BREMERTON, Wash. (NNS) -- USS Abraham Lincoln (CVN 72) and Puget Sound Naval Shipyard (PSNS) have worked side-by-side since the ship began its planned incremental availability (PIA) April 16, to ensure that Lincoln is ready to accomplish its mission at sea.
To achieve this goal, shipyard workers and the ship's crew must coordinate in many areas.
The rehabilitation team works with PSNS contractors in a coordinated effort to completely strip crew berthing and refurbish them back to new.
"The PSNS shipyard workers give us direction on how to properly take apart and put back together everything inside the berthings," said Information Systems Technician 2nd Class Sean Moore, rehabilitation team member.
"The Sailors on the rehabilitation team are the ones who carry out the work and help carry up all the old racks and scrap."
PSNS contractors provide technical assistance. In the case of the rehabilitation process, contractors help with electrical issues.
"The leading electrician is a civilian contractor who has Sailors work with him and deal with all the electrical isolation issues," Moore said. "Before we can start cutting out anything with lighting, we need to wait for the electricians to make sure the space is good to go."
There is also a coordinated effort involved in the issuing and disposing of hazardous material.
"We take care of all of the hazardous waste on board," said Susan Vogelsang, a PSNS contractor working in Lincoln's hazardous waste disposal center, HAZ-world. "We also assist in helping out Sailors from supply department fill out any paperwork pertaining to hazardous material if they have any questions about it."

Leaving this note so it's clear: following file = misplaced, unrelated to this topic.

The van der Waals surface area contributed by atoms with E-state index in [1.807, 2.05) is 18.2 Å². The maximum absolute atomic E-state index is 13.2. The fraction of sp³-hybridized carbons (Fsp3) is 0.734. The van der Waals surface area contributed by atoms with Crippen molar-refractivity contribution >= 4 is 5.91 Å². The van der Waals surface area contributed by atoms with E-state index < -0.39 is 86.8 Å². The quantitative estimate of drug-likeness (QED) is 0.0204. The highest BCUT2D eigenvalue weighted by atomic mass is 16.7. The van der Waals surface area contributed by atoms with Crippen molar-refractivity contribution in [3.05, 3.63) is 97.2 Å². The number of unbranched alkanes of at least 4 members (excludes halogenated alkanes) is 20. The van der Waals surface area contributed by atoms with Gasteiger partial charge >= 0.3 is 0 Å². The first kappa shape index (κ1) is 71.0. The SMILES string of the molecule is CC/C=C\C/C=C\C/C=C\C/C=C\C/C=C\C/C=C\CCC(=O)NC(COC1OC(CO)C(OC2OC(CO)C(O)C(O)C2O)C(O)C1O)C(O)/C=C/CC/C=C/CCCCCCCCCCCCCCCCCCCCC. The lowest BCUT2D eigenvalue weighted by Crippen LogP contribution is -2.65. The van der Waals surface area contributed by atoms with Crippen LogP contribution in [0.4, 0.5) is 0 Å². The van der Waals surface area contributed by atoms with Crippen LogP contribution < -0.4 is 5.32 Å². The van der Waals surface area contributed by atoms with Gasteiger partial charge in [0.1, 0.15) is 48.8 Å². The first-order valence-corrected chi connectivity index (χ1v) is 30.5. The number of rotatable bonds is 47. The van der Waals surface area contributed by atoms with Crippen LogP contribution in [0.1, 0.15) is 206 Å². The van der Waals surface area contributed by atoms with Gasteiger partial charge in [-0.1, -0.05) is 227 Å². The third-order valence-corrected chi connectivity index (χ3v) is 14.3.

For Sailors and contractors working in HAZ-world, attitude goes a long way in accomplishing daily tasks and handling issues.
"We are one big team separating waste and getting it ready to ship" Vogelsang said. "They are not just Sailors, they are our team members working together closely."
Of course with all the coordination involved between Sailors and shipyard workers, safety remains the top priority.
"Being in constant contact with the ship's safety department, we are able to work together to contact the right person and figure out a solution to the many safety and health issues occurring on the ship," said Brooks Walpole, environmental safety and health manager.
Walpole is in charge of Code 106, which is the civilian equivalent of the ship's safety department. Code 106 and the safety department do a daily walk-through of the ship to ensure jobs are performed safely, in accordance with rules and regulations.
"If someone from Code 106 sees a Sailor doing something unsafe or not wearing the proper PPE (personal protective equipment), they will let us know about it," said Chief Aviation Boatswain's Mate (Fuels) Glenn Apacible, leading chief petty officer, Abraham Lincoln Safety Department.
"Sharing information, we are both able to know what is happening out there and if there are any lessons learned.
"We are out there to find and fix hazards," said Walpole. "If there is a question about a rule or regulation and we don't know it, we can always find the answer."
Every other week Lincoln recognizes both Sailors and shipyard workers for their day-to-day hard work in making the overall coordinated effort a success.
"The main goal is really to find the person or people who provide a continuous positive example because it is those people that will make Lincoln's '09 PIA a success," said Terry Brown, deputy project superintendent.
"We feel our employees, such as civil service and ship's force contingent, are the most vital asset we have, and we want them recognized for that."
For more news from USS Abraham Lincoln (CVN 72), visit www.navy.mil/local/cvn72/.